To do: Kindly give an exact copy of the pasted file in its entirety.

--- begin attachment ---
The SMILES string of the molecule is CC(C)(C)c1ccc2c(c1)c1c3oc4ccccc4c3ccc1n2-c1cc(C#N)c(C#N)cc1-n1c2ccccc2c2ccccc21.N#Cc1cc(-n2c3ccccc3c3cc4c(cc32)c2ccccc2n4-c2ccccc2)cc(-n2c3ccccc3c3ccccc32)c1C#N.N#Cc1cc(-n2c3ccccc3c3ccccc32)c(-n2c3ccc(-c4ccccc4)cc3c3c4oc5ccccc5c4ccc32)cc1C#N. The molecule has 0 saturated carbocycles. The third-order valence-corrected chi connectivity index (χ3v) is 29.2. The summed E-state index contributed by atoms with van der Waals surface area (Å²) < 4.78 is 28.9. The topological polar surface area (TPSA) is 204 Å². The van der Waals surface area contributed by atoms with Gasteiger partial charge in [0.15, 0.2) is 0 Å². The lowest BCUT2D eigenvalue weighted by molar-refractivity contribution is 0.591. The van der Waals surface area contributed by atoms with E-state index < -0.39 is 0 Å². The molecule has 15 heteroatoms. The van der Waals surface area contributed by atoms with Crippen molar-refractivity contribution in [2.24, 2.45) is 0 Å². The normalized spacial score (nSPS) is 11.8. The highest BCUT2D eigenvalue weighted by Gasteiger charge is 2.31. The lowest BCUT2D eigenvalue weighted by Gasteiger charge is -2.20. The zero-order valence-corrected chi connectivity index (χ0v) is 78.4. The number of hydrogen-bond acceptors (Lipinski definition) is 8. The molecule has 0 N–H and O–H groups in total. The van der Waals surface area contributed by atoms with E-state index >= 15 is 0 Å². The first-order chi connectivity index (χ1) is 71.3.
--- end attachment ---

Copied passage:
The SMILES string of the molecule is CC(C)(C)c1ccc2c(c1)c1c3oc4ccccc4c3ccc1n2-c1cc(C#N)c(C#N)cc1-n1c2ccccc2c2ccccc21.N#Cc1cc(-n2c3ccccc3c3cc4c(cc32)c2ccccc2n4-c2ccccc2)cc(-n2c3ccccc3c3ccccc32)c1C#N.N#Cc1cc(-n2c3ccccc3c3ccccc32)c(-n2c3ccc(-c4ccccc4)cc3c3c4oc5ccccc5c4ccc32)cc1C#N. The molecule has 0 saturated carbocycles. The third-order valence-corrected chi connectivity index (χ3v) is 29.2. The summed E-state index contributed by atoms with van der Waals surface area (Å²) < 4.78 is 28.9. The topological polar surface area (TPSA) is 204 Å². The van der Waals surface area contributed by atoms with Gasteiger partial charge in [0.15, 0.2) is 0 Å². The lowest BCUT2D eigenvalue weighted by molar-refractivity contribution is 0.591. The van der Waals surface area contributed by atoms with E-state index < -0.39 is 0 Å². The molecule has 15 heteroatoms. The van der Waals surface area contributed by atoms with Crippen molar-refractivity contribution in [2.24, 2.45) is 0 Å². The normalized spacial score (nSPS) is 11.8. The highest BCUT2D eigenvalue weighted by Gasteiger charge is 2.31. The lowest BCUT2D eigenvalue weighted by Gasteiger charge is -2.20. The zero-order valence-corrected chi connectivity index (χ0v) is 78.4. The number of hydrogen-bond acceptors (Lipinski definition) is 8. The molecule has 0 N–H and O–H groups in total. The van der Waals surface area contributed by atoms with E-state index >= 15 is 0 Å². The first-order chi connectivity index (χ1) is 71.3.